Invictus – Nelson Mandela’s Greatest Victory

| January 26, 2022 | 0 Comments

This is an extract from my book Cape Town to Kruger: Backpacker Adventures in South Africa and Swaziland. It describes my visit to Robbin Island and the cell where Nelson Mandela spent so many years.


Inside the prison, we were shown the cell where Mandela spent much of his adult life. His prisoner number is now almost as famous as his name – 466/64, as the 466th prisoner admitted in 1964. Unlike the metal bed on display, when he first arrived he had to sleep on a straw mat on the ground. I peeped out the small window of his cell, providing a view of the exercise yard. This was his view of the world for the eighteen years he spent on Robben Island. From that tiny cell, he formulated his thoughts on the future of his country. I felt humbled to share the same space he had, even for a few short moments.

“Black prisoners were called boys and forced to wear shorts, usually worn by children, instead of pants,” Derick told us. “They also only received one cube of sugar, while coloured prisoners got two. Black prisoners also got only half the allowance of meat, fish, tea and coffee that coloured and Indian prisoners were entitled to.”
“Was this the same for Mandela?” a member of the tour group asked.
“Yes, he was treated the same way,” replied Derick. “Like the other prisoners, Mandela was only allowed one letter every six months and only one visit. The authorities censored newspapers and letters so heavily that when you got them, they were unreadable. They didn’t speak our African languages and so anything they didn’t understand, they cut out.”

What our guide did not add was that, while in prison, Mandela lost his son in a car crash, his mother to natural causes and the authorities refused to allow him attend either funeral. He also suffered permanent eye damage while being forced to work in the nearby lime quarry.

Those blows would have drowned any other man in bitterness and despair. Mandela later told how, in moments of doubt and weakness, he drew great strength from the poem Invictus, written by William Ernest Henley.

The poet was a man who could certainly sympathise with Mandela’s brief moments of despair. Henley contracted tuberculosis of the bone when he was just twelve years old. He suffered from the disease until he was twenty-five but, by that time, it had progressed all the way to his foot. The doctors told him they would have to remove his severely infected leg immediately and that, if he were to survive, they would need to remove the other one as well. A strong-willed person, he gave the doctors permission to remove one leg, but insisted on keeping the other. In 1875, from his hospital bed, he wrote Invictus, Latin for undefeated. It was the perfect response to the challenges of life.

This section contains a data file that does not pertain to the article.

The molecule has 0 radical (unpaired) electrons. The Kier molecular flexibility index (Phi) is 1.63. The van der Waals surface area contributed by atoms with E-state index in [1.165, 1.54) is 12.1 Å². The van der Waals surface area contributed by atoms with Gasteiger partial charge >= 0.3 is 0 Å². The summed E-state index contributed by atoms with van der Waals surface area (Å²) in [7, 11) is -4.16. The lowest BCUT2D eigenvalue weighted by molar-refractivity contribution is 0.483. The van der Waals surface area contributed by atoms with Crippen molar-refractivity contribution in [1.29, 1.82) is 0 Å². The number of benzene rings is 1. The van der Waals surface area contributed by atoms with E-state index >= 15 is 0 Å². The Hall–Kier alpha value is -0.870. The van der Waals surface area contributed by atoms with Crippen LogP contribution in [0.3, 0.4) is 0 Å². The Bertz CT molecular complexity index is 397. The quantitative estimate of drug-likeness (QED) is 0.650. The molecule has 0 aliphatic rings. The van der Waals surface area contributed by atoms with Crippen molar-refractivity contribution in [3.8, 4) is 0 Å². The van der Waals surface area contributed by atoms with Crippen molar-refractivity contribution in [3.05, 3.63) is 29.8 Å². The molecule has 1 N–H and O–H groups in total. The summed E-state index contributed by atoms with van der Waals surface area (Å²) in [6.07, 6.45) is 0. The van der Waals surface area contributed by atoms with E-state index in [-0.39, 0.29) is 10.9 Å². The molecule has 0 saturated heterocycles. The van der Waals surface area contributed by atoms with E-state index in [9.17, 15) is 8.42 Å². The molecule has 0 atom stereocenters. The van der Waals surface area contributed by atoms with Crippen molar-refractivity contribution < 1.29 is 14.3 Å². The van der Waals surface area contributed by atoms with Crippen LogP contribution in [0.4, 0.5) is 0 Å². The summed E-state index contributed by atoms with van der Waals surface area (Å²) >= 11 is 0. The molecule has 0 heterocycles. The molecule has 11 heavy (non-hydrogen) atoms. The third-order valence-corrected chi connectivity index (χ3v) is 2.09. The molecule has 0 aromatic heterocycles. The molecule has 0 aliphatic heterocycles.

Mandela recited the poem to himself and other prisoners as a way to bolster their spirits, motivating them to press onward. Despite the succession of injustices he suffered, Mandela felt empowered by the poem’s message of self-mastery and refused to bow his head. After nearly twenty years of study, he obtained a distance-learning law degree from the University of London in 1988. Along with other prisoners, he founded Robben Island University, where prisoners shared knowledge through lectures. He even learned Afrikaans to bolster relations with the prison guards.

Even though it was where Mandela and others endured years of unjust imprisonment, Robben Island is now a monument to the victory of forgiveness over revenge. After what he had suffered, the man released in 1990 after 26 years in prison was not a bitter, hate-filled terrorist. He was instead a man who preached forgiveness and reconciliation. He even invited his former prison warders to his presidential inauguration ceremony. His message of reconciliation helped keep the country together during those crucial years after the end of white rule, forging a new South Africa. Against the odds, Mandela had won the final victory. He had overcome. He was Invictus.

Out of the night that covers me,
Black as the Pit from pole to pole,
I thank whatever gods may be
For my unconquerable soul.

In the fell clutch of circumstance
I have not winced nor cried aloud.
Under the bludgeonings of chance
My head is bloody, but unbowed.

Beyond this place of wrath and tears
Looms but the Horror of the shade,
And yet the menace of the years
Finds, and shall find, me unafraid.

It matters not how strait the gate,
How charged with punishments the scroll,
I am the master of my fate:
I am the captain of my soul.

― William Ernest Henley, Invictus

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Category: Cape Town to Kruger

About the Author ()

John Dwyer is a travel writer and blogger. His first book High Road to Tibet: Travels in China, Tibet, Nepal and India became an Amazon best-seller. His latest book Klondike House: Memories of an Irish Country Childhood recalls his years growing up on a rural farm in Ireland.

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